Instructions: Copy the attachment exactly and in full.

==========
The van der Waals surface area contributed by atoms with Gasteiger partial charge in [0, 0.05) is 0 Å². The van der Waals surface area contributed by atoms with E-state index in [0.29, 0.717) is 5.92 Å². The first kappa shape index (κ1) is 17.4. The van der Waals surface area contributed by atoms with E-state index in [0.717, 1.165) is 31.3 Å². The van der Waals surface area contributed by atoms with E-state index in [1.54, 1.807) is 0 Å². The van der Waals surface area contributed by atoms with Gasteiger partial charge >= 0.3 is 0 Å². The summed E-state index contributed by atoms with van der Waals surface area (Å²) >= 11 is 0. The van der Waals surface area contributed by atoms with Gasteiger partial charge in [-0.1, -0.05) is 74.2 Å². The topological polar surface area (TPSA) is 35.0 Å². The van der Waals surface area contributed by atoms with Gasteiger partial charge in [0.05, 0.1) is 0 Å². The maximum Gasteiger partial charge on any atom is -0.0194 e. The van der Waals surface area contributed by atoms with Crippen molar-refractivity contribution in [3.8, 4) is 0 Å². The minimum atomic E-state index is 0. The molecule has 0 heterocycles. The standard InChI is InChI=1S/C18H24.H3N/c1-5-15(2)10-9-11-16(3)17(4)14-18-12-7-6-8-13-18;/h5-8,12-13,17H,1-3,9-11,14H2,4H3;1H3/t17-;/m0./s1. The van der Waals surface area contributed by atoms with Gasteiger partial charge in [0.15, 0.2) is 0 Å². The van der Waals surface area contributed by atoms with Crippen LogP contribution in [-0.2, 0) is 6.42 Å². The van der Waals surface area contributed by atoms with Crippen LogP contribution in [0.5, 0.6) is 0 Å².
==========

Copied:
The van der Waals surface area contributed by atoms with Gasteiger partial charge in [0, 0.05) is 0 Å². The van der Waals surface area contributed by atoms with E-state index in [0.29, 0.717) is 5.92 Å². The first kappa shape index (κ1) is 17.4. The van der Waals surface area contributed by atoms with E-state index in [0.717, 1.165) is 31.3 Å². The van der Waals surface area contributed by atoms with E-state index in [1.54, 1.807) is 0 Å². The van der Waals surface area contributed by atoms with Gasteiger partial charge >= 0.3 is 0 Å². The summed E-state index contributed by atoms with van der Waals surface area (Å²) >= 11 is 0. The van der Waals surface area contributed by atoms with Gasteiger partial charge in [-0.1, -0.05) is 74.2 Å². The topological polar surface area (TPSA) is 35.0 Å². The van der Waals surface area contributed by atoms with Gasteiger partial charge in [0.05, 0.1) is 0 Å². The maximum Gasteiger partial charge on any atom is -0.0194 e. The van der Waals surface area contributed by atoms with Crippen molar-refractivity contribution in [3.8, 4) is 0 Å². The minimum atomic E-state index is 0. The molecule has 0 heterocycles. The standard InChI is InChI=1S/C18H24.H3N/c1-5-15(2)10-9-11-16(3)17(4)14-18-12-7-6-8-13-18;/h5-8,12-13,17H,1-3,9-11,14H2,4H3;1H3/t17-;/m0./s1. The van der Waals surface area contributed by atoms with Gasteiger partial charge in [0.15, 0.2) is 0 Å². The van der Waals surface area contributed by atoms with Crippen LogP contribution in [-0.2, 0) is 6.42 Å². The van der Waals surface area contributed by atoms with Crippen LogP contribution in [0.5, 0.6) is 0 Å².